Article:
How to craft an effective CDA – the essentials
In our earlier article, Trade secrets – the need to be systematic, we discussed the use of Confidential Disclosure Agreements (CDAs), also known as non-disclosure agreements (NDAs). These contracts play a meaningful role in safeguarding trade secrets and other confidential information by facilitating and controlling their limited distribution. Here we will discuss the relevance of CDAs, their essential components and situations in which they are used.
CDAs are generally best used for information not in the public domain, which has been shared with specific recipients that may use it for commercial gain through subsequent arrangements. In a broad sense, these contracts have two principal purposes. First, they clearly explain that the information to which they pertain must be kept confidential. Secondly, a properly drafted CDA provides a foundation for taking legal action when trade secrets or other confidential information have been misappropriated. In order to establish a successful action before a court, proof is needed that the information covered by a CDA was:
- Secret or not generally known
- Important and had a valuable economic benefit to its owners (and competitors thereof)
- Protected by the owner by taking all reasonable measures
- Ultimately used for other parties' benefit through improper means
While "improper means" must be established through other evidence and investigation, a well-crafted CDA can go a long way in determining the other three requirements.
This article aims to provide practical insights into the issues to consider when preparing a CDA and the realistic obligations derived from receiving confidential information. We have not included any draft clauses or templates for a CDA, but recommend readers take into account the principles contained herein. We also recommend that CDAs be prepared by the relevant parties' IP attorney – most likely that of the disclosing party.
In creating a CDA, there first needs to be insight and understanding into the objectives of the disclosing and receiving parties. While not mandatory, it is often best for the discloser to adopt the view of seeking obligations that they would be prepared to accept. This should facilitate more rapid execution of the CDA. With this as an underlying principle, there are essentially four elements that need to be considered when preparing the CDA:
- The definitions
- The essential components
- The situation-specific components
- The legal aspects (namely duration of obligation and jurisdictional aspects)
The definitions comprise the specification of each party to the CDA. Key questions include:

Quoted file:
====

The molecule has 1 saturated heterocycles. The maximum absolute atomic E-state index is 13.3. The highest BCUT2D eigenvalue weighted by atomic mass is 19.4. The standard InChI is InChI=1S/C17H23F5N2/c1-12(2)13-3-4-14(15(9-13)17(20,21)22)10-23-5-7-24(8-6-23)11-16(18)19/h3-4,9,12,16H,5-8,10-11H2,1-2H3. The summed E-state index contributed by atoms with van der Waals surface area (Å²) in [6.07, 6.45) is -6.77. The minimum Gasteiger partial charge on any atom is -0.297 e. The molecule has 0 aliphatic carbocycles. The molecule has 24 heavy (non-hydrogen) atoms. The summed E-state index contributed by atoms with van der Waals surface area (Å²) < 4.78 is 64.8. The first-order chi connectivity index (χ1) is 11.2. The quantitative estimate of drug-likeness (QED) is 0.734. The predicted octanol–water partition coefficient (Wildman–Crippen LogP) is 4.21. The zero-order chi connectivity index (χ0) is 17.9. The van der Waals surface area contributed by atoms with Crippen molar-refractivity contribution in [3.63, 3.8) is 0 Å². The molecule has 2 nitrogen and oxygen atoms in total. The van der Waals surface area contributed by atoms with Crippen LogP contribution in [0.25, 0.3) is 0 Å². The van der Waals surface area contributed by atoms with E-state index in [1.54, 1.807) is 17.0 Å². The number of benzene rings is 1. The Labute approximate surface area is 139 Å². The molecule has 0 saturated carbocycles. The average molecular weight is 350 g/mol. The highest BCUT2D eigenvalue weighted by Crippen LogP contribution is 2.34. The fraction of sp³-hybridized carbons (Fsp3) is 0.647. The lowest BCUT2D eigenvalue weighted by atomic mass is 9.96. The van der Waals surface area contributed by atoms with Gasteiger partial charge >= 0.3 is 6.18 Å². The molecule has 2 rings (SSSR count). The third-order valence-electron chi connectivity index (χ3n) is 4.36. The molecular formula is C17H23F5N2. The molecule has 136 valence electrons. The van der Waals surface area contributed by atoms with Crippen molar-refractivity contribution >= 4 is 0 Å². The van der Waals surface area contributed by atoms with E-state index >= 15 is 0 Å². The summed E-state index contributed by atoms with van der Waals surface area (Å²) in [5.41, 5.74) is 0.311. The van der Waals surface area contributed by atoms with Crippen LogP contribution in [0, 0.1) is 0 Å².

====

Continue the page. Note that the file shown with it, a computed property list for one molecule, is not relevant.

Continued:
- Does the intended discloser (a party to the CDA) own the information being disclosed?
- Who is / are the intended recipient(s)?
- Is the intended recipient the correct party?
These questions might seem trivial, but in situations where the relevant parties might be subsidiaries of larger corporate organizations, such clarification is critical.
Another vital element of the definitions centers around the information being disclosed, as the other components will ultimately be based on this information. Typically, an agreement might set out that the discloser represents it has "information relating to… (the Information)." This "Information" then sets the basis of the majority of rights and obligations that follow in the CDA. The other element requiring definition is the purpose of the disclosure. This might be "to evaluate whether or not the recipient wishes to enter into negotiations to acquire commercial rights to the Information (the Purpose)." Once this is clearly defined, it must be spelled out that the recipient is only obtaining rights for the specific purpose(s) as defined — e.g., only an initial evaluation and without any commercial rights.
The essential elements focus on the disclosure and resultant obligations. A suitable analogy is that of "the black box." The discloser indicates to the recipient that it will permit looking into the black box provided the recipient is bound by non-disclosure and non-use obligations. The recipient might then comment, "I accept that, BUT what if I already know what is in the black box, or if what I see is in the public domain?" The discloser would typically respond, "I accept that, BUT only if you can prove this knowledge."
This summarized dialogue explains the basis of the key obligations in the CDA. These essential elements generally include:
- The obligation to keep confidential and not to use [the information]
- Reference to the "exceptions" where the recipient already knows the disclosed information, or it is in the public domain
- A requirement of the recipient to prove it is entitled to claim such exceptions
- The obligation of the recipient not to make any copies of the disclosed information and to return all disclosed information to the discloser (or delete if electronic) immediately upon request, and only to use the disclosed data for the defined purpose